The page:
Megan Vozzella, who also is deaf and spoke through an interpreter, told the commission she had been with her husband, Stephen Vozzella, for 14 years. But in some ways, they were just at the beginning of a new chapter together.

Her husband’s job had just moved him from Boston to Lewiston in 2022, the same year the couple, who gave birth to a daughter in 2011, got married. They were excited to celebrate their first wedding anniversary in November.

“We always said ‘I love you,’ ” Megan Vozzella said. “Every morning. Every night.”

Communication was important to the couple, she said. So the communication issues in the wake of the shooting made an awful situation even more difficult.

At the same time, several families said they have received a lot of help from victim and witness advocates.


Like Vozzella and Seal, Jannette Randazzo spent the evening of the shooting desperately seeking information. But calls to police and hospitals were fruitless.

She and her husband had to wait until the next morning to get the official confirmation that her son Bryan MacFarlane – a man who had overcome widespread bias against deaf workers to become an accomplished commercial trucker – had been killed.

Megan Vozzella testifies Thursday in front of the Lewiston shooting commission. Her husband, Stephen Vozzella, was one of the 18 people who were killed in the Oct. 25 mass shooting. Shawn Patrick Ouellette/Staff Photographer

By then, she already had heard the news from ASL interpreter and family friend Regan Thibodeau.

“It seemed like the worst way to find out,” Randazzo said. “But she just blurted out: ‘Bryan is dead.’ ”


Kathleen Walker, the wife of Jason Walker, told the commission that her husband’s death happened just days before their 27th wedding anniversary.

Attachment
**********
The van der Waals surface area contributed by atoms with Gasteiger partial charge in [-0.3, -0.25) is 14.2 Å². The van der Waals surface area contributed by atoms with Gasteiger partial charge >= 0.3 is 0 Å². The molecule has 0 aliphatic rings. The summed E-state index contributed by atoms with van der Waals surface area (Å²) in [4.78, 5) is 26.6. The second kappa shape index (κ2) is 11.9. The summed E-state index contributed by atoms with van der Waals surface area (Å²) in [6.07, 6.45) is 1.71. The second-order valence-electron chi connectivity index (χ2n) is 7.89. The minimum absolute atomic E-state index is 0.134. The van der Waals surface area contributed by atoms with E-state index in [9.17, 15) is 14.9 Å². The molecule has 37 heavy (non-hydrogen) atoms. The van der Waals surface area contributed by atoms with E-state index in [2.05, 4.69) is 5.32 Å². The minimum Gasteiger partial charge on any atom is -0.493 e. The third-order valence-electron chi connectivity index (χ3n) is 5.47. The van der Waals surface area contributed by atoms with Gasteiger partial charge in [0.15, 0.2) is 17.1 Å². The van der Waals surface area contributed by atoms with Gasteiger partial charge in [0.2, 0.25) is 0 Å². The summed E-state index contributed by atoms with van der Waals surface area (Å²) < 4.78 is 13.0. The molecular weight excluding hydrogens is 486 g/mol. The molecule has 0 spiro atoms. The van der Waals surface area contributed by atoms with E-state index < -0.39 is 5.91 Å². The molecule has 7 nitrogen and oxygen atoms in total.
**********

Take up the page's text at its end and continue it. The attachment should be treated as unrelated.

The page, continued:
Jason Walker didn’t like crowds but had just taken up bowling as a new hobby. He had the patience to pursue an endless number of activities including growing and harvesting grain and home renovations, his wife said.

The night of the shooting, Walker said her husband and his best friend, Michael Deslauriers rushed the gunman, Robert Card, in an attempt to stop the shooting. She said it was something they shouldn’t have had to do given that authorities had opportunities to take Card’s firearms before the bloodshed.

“It should never have taken Mike and my husband to be the first to approach him and try to disarm him,” she said. “Everyone was so scared of this man snapping that no one took action.”

Both Walker and Stacy Cyr, Deslauriers’ longtime partner, said they’ve been left scarred by the trauma of the shooting. Despite tremendous support from friends and family, Cyr said she remains filled with guilt – why did she survive when Deslauriers died? – fear, and sadness for the couple’s four children.

“They should not be terrified or have nightmares and trauma of losing their father due to a mass shooting,” Cyr said. “They should not have to visit a grave on Christmas.”

Kathleen Walker speaks about her husband, Jason Walker, during testimony before the governor’s commission on Thursday. Shawn Patrick Ouellette/Staff Photographer

Walker said she no longer feels safe. She locks every door and has installed cameras at her house. And she lives daily with grief.


“It’s the little things that hit you the hardest, like signing Christmas gift tags, ‘From Mom’ after 24 years of signing, ‘From Mom and Dad,’ ” she said.

It’s the same for Cassandra Violette. A nurse who never misses work, she was out for two months after her in-laws were killed.

“Simple daily tasks have become overwhelming and my brain literally feels different,” she said. “I live in what feels like a constant state of fear and anxiety.”